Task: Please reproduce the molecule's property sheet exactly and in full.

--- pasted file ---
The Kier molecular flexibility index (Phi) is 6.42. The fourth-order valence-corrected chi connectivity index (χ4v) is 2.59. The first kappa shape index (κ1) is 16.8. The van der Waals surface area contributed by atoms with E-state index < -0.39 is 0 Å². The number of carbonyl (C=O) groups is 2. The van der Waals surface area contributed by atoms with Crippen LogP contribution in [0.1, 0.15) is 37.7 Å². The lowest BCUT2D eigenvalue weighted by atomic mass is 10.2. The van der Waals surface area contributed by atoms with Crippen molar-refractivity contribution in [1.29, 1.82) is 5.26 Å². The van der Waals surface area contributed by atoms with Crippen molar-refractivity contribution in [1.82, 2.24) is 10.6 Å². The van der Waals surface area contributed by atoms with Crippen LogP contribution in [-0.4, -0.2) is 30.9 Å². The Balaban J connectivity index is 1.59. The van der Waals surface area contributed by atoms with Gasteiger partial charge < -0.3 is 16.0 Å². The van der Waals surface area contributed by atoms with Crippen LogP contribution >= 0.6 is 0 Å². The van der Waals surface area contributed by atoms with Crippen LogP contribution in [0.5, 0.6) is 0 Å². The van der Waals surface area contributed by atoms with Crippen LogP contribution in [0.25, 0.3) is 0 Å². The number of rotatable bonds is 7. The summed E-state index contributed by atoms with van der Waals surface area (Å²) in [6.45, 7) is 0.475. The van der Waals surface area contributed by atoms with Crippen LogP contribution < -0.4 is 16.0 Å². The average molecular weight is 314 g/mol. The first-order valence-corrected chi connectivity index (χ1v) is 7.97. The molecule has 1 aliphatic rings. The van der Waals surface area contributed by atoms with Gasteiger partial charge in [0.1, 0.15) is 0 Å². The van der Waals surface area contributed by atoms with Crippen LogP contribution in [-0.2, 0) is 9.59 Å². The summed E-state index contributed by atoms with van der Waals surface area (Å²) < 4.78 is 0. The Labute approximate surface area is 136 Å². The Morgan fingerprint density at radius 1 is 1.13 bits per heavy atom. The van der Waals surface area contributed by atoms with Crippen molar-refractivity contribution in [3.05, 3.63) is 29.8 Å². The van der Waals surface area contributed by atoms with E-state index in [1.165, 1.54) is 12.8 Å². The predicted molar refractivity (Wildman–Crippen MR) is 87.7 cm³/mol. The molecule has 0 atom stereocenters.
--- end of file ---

The Kier molecular flexibility index (Phi) is 6.42. The fourth-order valence-corrected chi connectivity index (χ4v) is 2.59. The first kappa shape index (κ1) is 16.8. The van der Waals surface area contributed by atoms with E-state index < -0.39 is 0 Å². The number of carbonyl (C=O) groups is 2. The van der Waals surface area contributed by atoms with Crippen LogP contribution in [0.1, 0.15) is 37.7 Å². The lowest BCUT2D eigenvalue weighted by atomic mass is 10.2. The van der Waals surface area contributed by atoms with Crippen molar-refractivity contribution in [1.29, 1.82) is 5.26 Å². The van der Waals surface area contributed by atoms with Crippen molar-refractivity contribution in [1.82, 2.24) is 10.6 Å². The van der Waals surface area contributed by atoms with Crippen LogP contribution in [-0.4, -0.2) is 30.9 Å². The Balaban J connectivity index is 1.59. The van der Waals surface area contributed by atoms with Gasteiger partial charge < -0.3 is 16.0 Å². The van der Waals surface area contributed by atoms with Crippen LogP contribution >= 0.6 is 0 Å². The van der Waals surface area contributed by atoms with Crippen LogP contribution in [0.5, 0.6) is 0 Å². The van der Waals surface area contributed by atoms with Crippen LogP contribution in [0.25, 0.3) is 0 Å². The number of rotatable bonds is 7. The summed E-state index contributed by atoms with van der Waals surface area (Å²) in [6.45, 7) is 0.475. The van der Waals surface area contributed by atoms with Crippen LogP contribution < -0.4 is 16.0 Å². The average molecular weight is 314 g/mol. The first-order valence-corrected chi connectivity index (χ1v) is 7.97. The molecule has 1 aliphatic rings. The van der Waals surface area contributed by atoms with Gasteiger partial charge in [0.1, 0.15) is 0 Å². The van der Waals surface area contributed by atoms with Crippen LogP contribution in [-0.2, 0) is 9.59 Å². The summed E-state index contributed by atoms with van der Waals surface area (Å²) < 4.78 is 0. The Labute approximate surface area is 136 Å². The Morgan fingerprint density at radius 1 is 1.13 bits per heavy atom. The van der Waals surface area contributed by atoms with Crippen molar-refractivity contribution in [3.05, 3.63) is 29.8 Å². The van der Waals surface area contributed by atoms with E-state index in [1.165, 1.54) is 12.8 Å². The predicted molar refractivity (Wildman–Crippen MR) is 87.7 cm³/mol. The molecule has 0 atom stereocenters.